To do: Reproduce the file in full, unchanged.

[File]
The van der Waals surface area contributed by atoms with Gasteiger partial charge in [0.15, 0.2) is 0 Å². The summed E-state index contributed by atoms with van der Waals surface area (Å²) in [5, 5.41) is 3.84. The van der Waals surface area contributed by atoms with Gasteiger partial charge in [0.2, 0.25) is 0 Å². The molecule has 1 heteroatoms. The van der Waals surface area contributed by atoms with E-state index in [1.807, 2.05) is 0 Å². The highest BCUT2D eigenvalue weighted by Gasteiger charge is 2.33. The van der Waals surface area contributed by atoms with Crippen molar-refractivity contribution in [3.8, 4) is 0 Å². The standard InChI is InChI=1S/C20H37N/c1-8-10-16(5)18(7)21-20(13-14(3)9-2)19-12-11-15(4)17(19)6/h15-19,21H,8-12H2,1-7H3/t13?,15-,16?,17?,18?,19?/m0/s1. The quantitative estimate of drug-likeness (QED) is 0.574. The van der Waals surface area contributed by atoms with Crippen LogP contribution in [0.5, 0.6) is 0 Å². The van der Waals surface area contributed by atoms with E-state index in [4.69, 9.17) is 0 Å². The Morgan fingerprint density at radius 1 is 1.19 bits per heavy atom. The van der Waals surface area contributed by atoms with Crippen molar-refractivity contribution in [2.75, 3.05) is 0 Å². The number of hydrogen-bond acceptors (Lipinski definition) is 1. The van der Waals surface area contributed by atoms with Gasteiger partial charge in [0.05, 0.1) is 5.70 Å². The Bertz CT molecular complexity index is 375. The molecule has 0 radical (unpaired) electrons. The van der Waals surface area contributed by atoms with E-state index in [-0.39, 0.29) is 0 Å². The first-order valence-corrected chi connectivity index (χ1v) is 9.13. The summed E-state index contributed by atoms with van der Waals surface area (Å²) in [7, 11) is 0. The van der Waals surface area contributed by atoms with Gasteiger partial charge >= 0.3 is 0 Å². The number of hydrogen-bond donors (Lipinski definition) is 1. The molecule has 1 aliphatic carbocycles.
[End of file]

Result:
The van der Waals surface area contributed by atoms with Gasteiger partial charge in [0.15, 0.2) is 0 Å². The summed E-state index contributed by atoms with van der Waals surface area (Å²) in [5, 5.41) is 3.84. The van der Waals surface area contributed by atoms with Gasteiger partial charge in [0.2, 0.25) is 0 Å². The molecule has 1 heteroatoms. The van der Waals surface area contributed by atoms with E-state index in [1.807, 2.05) is 0 Å². The highest BCUT2D eigenvalue weighted by Gasteiger charge is 2.33. The van der Waals surface area contributed by atoms with Crippen molar-refractivity contribution in [3.8, 4) is 0 Å². The standard InChI is InChI=1S/C20H37N/c1-8-10-16(5)18(7)21-20(13-14(3)9-2)19-12-11-15(4)17(19)6/h15-19,21H,8-12H2,1-7H3/t13?,15-,16?,17?,18?,19?/m0/s1. The quantitative estimate of drug-likeness (QED) is 0.574. The van der Waals surface area contributed by atoms with Crippen LogP contribution in [0.5, 0.6) is 0 Å². The van der Waals surface area contributed by atoms with E-state index in [4.69, 9.17) is 0 Å². The Morgan fingerprint density at radius 1 is 1.19 bits per heavy atom. The van der Waals surface area contributed by atoms with Crippen molar-refractivity contribution in [2.75, 3.05) is 0 Å². The number of hydrogen-bond acceptors (Lipinski definition) is 1. The van der Waals surface area contributed by atoms with Gasteiger partial charge in [0.05, 0.1) is 5.70 Å². The Bertz CT molecular complexity index is 375. The molecule has 0 radical (unpaired) electrons. The van der Waals surface area contributed by atoms with E-state index in [-0.39, 0.29) is 0 Å². The first-order valence-corrected chi connectivity index (χ1v) is 9.13. The summed E-state index contributed by atoms with van der Waals surface area (Å²) in [7, 11) is 0. The van der Waals surface area contributed by atoms with Gasteiger partial charge >= 0.3 is 0 Å². The number of hydrogen-bond donors (Lipinski definition) is 1. The molecule has 1 aliphatic carbocycles.